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Struggling with breastfeeding? Memorize these mantras

When you were contemplating motherhood or perhaps when you were pregnant, you probably saw those picturesque images of mothers nursing their babies. You may have even imagined yourself in that role; nursing a sleepy newborn while rocking in a chair.


Fast forward to actual motherhood and you’ve probably realized that breastfeeding is not always snuggles and serene. For many of us, it can turn out to be one of the hardest things we’ve ever done—but also the most rewarding.

Some of us have struggled with latch problems, insufficient supply, mastitis, and soreness. By the time our little ones are ready to wean, however, most of us have found a peace with the balance of challenge and reward that comes with nursing.

To me, it’s just about the perfect analogy for motherhood itself—an ongoing dynamic between self-sacrifice and reward; between struggle and peace; between myself and my child.

If breastfeeding seems more overwhelming than rewarding for you, here are a few mantras that might help.

1. It’s not just about the milk.

It’s good to remember the big picture. Yes, breastmilk is wonderful, but you are also bonding with your baby. Moms who don’t breastfeed can still do all these bonding activities. Step back for a moment, look into your baby’s eyes and see the beauty of the relationship you are building. Picking up on baby’s cues and reading to her are not activities exclusive to breastfeeding moms. So whether you nurse or bottle feed, the beneficial bonding can still happen.

2. It’s a learning process.

Although breastfeeding is natural, that doesn’t mean it’s always easy. Humans are complex beings, even little newborns. You and your baby are learning a new skill and it takes time to learn. Each mother-baby pair has a unique anatomy, unique personalities and preferences. It usually takes 6-8 weeks to get all the kinks worked out with breastfeeding. Give yourself and your baby patience and time.


3. It’s a relationship.

Breastfeeding is such a unique situation. It is a functional activity (provides food), but it’s not just that; it’s a relationship. How, why and when your baby nurses may differ from day to day or even hour to hour. Sometimes he nurses because he’s hungry; sometimes he nurses because he’s upset or nervous.

In the beginning this was difficult for me to understand. Why was my newborn nursing all the time? Is he not getting enough milk? Well, as we went along in our relationship I realized it was different depending on his needs at the time.

My first son just loved the nursing/sucking motion; it calmed him. My second son nursed much more just for nutrition, not as much for soothing. Each nursing relationship is unique and it takes time to allow this to develop and understand its meaning.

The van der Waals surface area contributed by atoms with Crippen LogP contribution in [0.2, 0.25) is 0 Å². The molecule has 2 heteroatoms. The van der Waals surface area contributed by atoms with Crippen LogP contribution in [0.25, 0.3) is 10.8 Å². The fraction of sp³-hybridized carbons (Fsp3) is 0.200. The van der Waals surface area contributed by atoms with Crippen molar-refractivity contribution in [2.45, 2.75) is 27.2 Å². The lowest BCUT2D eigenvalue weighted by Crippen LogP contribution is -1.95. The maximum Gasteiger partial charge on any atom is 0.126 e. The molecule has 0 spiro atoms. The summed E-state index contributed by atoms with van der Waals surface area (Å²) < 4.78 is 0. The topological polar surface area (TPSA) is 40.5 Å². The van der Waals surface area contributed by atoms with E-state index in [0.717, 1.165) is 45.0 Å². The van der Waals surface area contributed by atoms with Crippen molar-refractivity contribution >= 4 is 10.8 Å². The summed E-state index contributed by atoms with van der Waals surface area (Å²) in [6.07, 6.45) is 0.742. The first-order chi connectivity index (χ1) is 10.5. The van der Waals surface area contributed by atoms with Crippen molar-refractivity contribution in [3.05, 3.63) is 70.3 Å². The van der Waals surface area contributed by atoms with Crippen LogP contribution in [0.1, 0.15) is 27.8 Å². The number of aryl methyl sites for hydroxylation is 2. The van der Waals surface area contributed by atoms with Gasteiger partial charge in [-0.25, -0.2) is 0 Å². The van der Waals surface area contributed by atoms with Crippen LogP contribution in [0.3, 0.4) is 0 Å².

4. It is NOT a competition.

I would hope that in today’s world the notion that “who breastfeeds the longest, wins motherhood” would be thrown out the window. We are all moms, we all struggle, and we all love our children. Whether you nurse for six months, three years or not at all, it does not make you a better mom to your child. You know your child best and you know yourself best. Each mother makes choices about feeding their child based on those factors.


As a new mom, it’s easy to feel judged when your baby is crying or you are trying to nurse in public. I found it helpful to remember that my priority was my baby and myself, not trying to make the situation comfortable for onlookers.

Another key to feeling secure instead of competitive is support. Support from your spouse, family members and perhaps even a moms group can make all the difference. It can take a while to find the moms group with whom you feel comfortable, supported and not judged. Once you find your tribe, however, you will know it. With help from other moms, you may find that all things motherhood, including breastfeeding, seem a little less intimidating.

5. Be kind to yourself.

Breastfeeding mamas, do not forget the magnitude of what you are doing—you are nourishing a complete new little person with your own body. It is really a miracle of nature.

Go easy on yourself and remember that you do not have to do everything that you did prior to motherhood right away. Over time you will learn how to nurse with one hand, while eating with the other. You might even manage nursing while simultaneously helping your toddler get dressed.

Take one day at a time and just focus on nourishing that baby. Focus on only doing the things that help nurture your baby and yourself. Once you get the hang of it, hopefully breastfeeding will become another piece of the beautiful relationship between you and your child.


Who said motherhood doesn't come with a manual?

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